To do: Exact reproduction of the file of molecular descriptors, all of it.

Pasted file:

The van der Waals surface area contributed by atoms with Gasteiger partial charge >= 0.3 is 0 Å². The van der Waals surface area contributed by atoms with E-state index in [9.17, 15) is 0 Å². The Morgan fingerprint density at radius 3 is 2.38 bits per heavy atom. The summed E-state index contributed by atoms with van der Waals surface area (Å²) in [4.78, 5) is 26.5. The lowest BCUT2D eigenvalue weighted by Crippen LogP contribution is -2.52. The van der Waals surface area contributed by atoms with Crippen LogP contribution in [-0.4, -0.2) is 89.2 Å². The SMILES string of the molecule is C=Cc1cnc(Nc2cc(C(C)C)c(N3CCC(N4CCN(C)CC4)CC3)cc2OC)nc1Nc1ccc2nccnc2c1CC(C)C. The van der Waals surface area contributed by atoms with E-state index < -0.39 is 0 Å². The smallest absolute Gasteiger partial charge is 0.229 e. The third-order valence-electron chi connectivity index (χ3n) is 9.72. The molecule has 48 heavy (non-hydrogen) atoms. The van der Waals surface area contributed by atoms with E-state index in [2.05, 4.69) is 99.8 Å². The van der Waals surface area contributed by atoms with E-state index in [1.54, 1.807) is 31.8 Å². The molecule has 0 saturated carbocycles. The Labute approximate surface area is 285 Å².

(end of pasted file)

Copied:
The van der Waals surface area contributed by atoms with Gasteiger partial charge >= 0.3 is 0 Å². The van der Waals surface area contributed by atoms with E-state index in [9.17, 15) is 0 Å². The Morgan fingerprint density at radius 3 is 2.38 bits per heavy atom. The summed E-state index contributed by atoms with van der Waals surface area (Å²) in [4.78, 5) is 26.5. The lowest BCUT2D eigenvalue weighted by Crippen LogP contribution is -2.52. The van der Waals surface area contributed by atoms with Crippen LogP contribution in [-0.4, -0.2) is 89.2 Å². The SMILES string of the molecule is C=Cc1cnc(Nc2cc(C(C)C)c(N3CCC(N4CCN(C)CC4)CC3)cc2OC)nc1Nc1ccc2nccnc2c1CC(C)C. The van der Waals surface area contributed by atoms with E-state index < -0.39 is 0 Å². The smallest absolute Gasteiger partial charge is 0.229 e. The third-order valence-electron chi connectivity index (χ3n) is 9.72. The molecule has 48 heavy (non-hydrogen) atoms. The van der Waals surface area contributed by atoms with E-state index in [2.05, 4.69) is 99.8 Å². The van der Waals surface area contributed by atoms with E-state index in [1.54, 1.807) is 31.8 Å². The molecule has 0 saturated carbocycles. The Labute approximate surface area is 285 Å².